And then we get other Christians who are growing up and maturing, Matthew 5:48 / 1 Corinthians 14:20. In other words, there are different stages of Christian growth that we all need to be aware of.

A young Christian may do and say things that aren’t very mature because of a lack of knowledge and understanding. But those who are mature should recognise this and give them a helping hand in their understanding.

Have you ever wondered why some Christians do nothing but complain and grumble all the time?

I believe that one of the reasons they complain and grumble all the time is that they haven’t grown up in Christ, they’re still babies. But every Christian should be growing spiritually.

We’ve all got a duty to grow up, but we’ve also got a duty to understand the different development stages of the Christian growth, Ephesians 4:15. In other words, we need to be patient with those who are slow to develop.

3. The kingdom growth is from God.

Can anyone here really explain how things grow? A seed can be taken into the laboratory and analysed, but the scientist can’t tell you what makes a seed turn into a flower, the best scientists in the world can’t explain it, Job 36:26-29.

And it’s the same with a farmer, a farmer can do many things to the soil, things as ploughing the soil, fertilizing the soil, and weeding the soil, but he can’t make the seed grow, Mark 4:26-28.

In other words, the lesson here is that there are some things that God alone can do. And it’s the same in the spiritual kingdom of God, whatever growth takes place in His kingdom is due to the operation of God.

In other words, we may sow the seed, but we can’t make it germinate in the human heart, we can select the seed and prepare the soil.

And how do we prepare the soil? We prepare the soil with prayer, Colossians 4:3-4, but we can’t make the seed grow. Paul says it’s only God who causes it to grow, 1 Corinthians 3:6.

Now how does God do that? We don’t understand how God makes the seed grow, but we know He does or we wouldn’t be here as Christians today.

But just because we allow God to make the seed grow, that doesn’t let us off the hook. We’ve still got a responsibility to carry out because we’ve still got a vital part in the growing process and our part is an active one, Philemon 6.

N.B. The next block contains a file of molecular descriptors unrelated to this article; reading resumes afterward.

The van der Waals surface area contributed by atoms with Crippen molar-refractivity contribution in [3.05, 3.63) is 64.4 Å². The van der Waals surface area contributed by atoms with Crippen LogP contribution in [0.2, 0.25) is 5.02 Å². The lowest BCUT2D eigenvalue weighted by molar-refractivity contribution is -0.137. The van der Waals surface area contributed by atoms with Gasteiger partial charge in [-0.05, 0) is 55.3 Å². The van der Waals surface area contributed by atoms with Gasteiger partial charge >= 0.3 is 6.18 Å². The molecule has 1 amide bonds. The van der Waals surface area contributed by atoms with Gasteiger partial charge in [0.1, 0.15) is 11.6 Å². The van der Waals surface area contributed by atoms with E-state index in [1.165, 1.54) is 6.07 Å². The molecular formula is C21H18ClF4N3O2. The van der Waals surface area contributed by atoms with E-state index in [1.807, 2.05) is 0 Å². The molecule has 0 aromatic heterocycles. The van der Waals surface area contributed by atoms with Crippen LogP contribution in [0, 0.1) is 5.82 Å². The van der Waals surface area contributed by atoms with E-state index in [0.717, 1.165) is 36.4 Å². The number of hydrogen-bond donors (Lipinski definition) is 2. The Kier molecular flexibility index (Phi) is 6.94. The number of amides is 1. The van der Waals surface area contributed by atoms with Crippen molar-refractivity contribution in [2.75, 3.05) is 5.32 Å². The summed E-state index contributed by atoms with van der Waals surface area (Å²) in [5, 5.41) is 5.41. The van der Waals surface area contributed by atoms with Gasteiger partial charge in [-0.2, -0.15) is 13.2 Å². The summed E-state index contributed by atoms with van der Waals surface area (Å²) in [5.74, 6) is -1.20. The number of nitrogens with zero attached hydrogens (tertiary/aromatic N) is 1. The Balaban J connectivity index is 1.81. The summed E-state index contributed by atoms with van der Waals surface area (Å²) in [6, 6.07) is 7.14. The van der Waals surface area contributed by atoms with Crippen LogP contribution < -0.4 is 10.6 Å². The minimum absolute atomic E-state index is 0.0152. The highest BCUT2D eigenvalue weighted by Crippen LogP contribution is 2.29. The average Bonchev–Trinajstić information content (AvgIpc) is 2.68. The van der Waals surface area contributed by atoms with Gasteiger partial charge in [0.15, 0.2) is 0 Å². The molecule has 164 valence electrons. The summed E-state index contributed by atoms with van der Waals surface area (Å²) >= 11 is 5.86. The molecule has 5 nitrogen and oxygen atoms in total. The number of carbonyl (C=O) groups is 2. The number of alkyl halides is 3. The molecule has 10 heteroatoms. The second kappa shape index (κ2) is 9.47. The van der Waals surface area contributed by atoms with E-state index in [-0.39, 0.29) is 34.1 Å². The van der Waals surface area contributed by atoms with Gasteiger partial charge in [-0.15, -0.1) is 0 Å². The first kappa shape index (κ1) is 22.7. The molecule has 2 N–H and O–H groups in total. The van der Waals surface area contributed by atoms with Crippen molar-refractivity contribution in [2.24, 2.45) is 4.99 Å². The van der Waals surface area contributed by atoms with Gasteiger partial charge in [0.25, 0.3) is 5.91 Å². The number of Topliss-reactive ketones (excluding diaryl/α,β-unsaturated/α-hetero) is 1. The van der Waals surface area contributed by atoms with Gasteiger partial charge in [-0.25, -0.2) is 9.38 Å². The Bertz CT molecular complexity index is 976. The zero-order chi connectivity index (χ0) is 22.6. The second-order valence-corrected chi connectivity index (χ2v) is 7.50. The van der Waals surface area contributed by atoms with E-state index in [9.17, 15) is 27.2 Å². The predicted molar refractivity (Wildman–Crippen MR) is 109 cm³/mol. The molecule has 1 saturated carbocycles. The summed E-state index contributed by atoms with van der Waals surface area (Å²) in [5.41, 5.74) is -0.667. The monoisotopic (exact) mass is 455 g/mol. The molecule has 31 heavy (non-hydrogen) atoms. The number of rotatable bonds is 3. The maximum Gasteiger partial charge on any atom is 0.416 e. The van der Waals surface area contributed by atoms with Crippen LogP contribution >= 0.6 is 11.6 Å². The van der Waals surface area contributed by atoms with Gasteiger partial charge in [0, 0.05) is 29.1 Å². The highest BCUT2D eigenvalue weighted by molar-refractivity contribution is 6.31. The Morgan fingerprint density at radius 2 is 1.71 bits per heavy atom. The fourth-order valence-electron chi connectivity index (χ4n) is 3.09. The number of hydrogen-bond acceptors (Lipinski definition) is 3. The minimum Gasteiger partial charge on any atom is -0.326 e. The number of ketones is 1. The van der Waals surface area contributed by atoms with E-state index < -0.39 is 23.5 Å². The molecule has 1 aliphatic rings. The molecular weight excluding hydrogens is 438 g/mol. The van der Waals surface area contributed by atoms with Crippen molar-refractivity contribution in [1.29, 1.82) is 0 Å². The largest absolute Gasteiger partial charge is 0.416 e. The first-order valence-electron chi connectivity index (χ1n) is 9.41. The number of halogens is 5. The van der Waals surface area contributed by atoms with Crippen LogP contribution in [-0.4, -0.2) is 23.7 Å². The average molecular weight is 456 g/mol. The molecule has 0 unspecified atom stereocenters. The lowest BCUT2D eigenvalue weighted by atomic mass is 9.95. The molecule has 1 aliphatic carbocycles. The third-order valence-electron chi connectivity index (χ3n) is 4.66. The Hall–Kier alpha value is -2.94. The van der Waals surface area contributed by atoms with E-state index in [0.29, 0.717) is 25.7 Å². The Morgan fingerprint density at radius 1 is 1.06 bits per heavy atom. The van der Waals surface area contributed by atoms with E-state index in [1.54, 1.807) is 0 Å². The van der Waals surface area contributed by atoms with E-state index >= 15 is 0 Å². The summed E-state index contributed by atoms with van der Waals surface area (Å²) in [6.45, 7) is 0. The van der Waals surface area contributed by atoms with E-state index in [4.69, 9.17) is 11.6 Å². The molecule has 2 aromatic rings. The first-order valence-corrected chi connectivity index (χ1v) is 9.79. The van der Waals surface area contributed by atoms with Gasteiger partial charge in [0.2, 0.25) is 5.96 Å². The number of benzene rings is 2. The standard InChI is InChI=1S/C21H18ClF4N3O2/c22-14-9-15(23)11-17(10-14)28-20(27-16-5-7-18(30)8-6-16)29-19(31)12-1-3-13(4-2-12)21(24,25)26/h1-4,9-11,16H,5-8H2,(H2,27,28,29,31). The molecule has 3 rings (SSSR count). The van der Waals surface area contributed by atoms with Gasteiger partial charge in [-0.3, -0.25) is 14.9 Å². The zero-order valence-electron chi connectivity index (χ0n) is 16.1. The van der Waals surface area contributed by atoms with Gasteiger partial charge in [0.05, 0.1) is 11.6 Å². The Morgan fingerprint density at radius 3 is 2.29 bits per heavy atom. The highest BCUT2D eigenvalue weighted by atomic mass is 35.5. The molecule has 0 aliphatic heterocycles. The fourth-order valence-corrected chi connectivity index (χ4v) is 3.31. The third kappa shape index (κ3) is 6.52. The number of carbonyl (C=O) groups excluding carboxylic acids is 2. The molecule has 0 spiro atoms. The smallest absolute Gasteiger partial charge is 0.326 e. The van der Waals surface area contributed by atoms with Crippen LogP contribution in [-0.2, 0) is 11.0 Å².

In other words, we accept that we can’t make the seed grow, but we still need to make sure that the conditions are right so that the seed will have a chance to grow.

And the right condition is this, John 4:24 where Jesus said, “God is spirit, and his worshipers must worship in spirit and in truth.” At the end of the day, the kingdom belongs to God and the growth of the kingdom will be from God.

The sower must sow God’s seed and wait patiently for God to do His part. We must sow the seed, but it’s God who causes the growth, it’s God who gives fruit.

4. It’s God who harvests that fruit.

Jesus is saying that it’s God who produces growth, hence the fruit, then when this fruit is ripe, it’s God who will bring the matter to a conclusion, not man, Mark 4:29. He’s saying that judgement is certain, James 5:7-8.

For people who have been born again, this is our hope. For those who haven’t been born again, this will be the Day when they will wish they had never been born at all, Revelation 14:14-16. Judgement is certain and so when you think about it, this whole parable puts us in our right place.

And that’s we’re all helpless without God and we have to wait patiently for His return, Lamentations 3:25-26. It’s not enough just to work, we must work and pray. We can do a lot as Christians but there are some things we can never do.

And if you’re not a Christian today, then you can be sure that whenever you hear His word being preached that His seed has been truly planted in your heart.

The question is this, are you going to humbly accept His Word in your life or are you going to stubbornly resist His Word in your life?

I pray you choose wisely.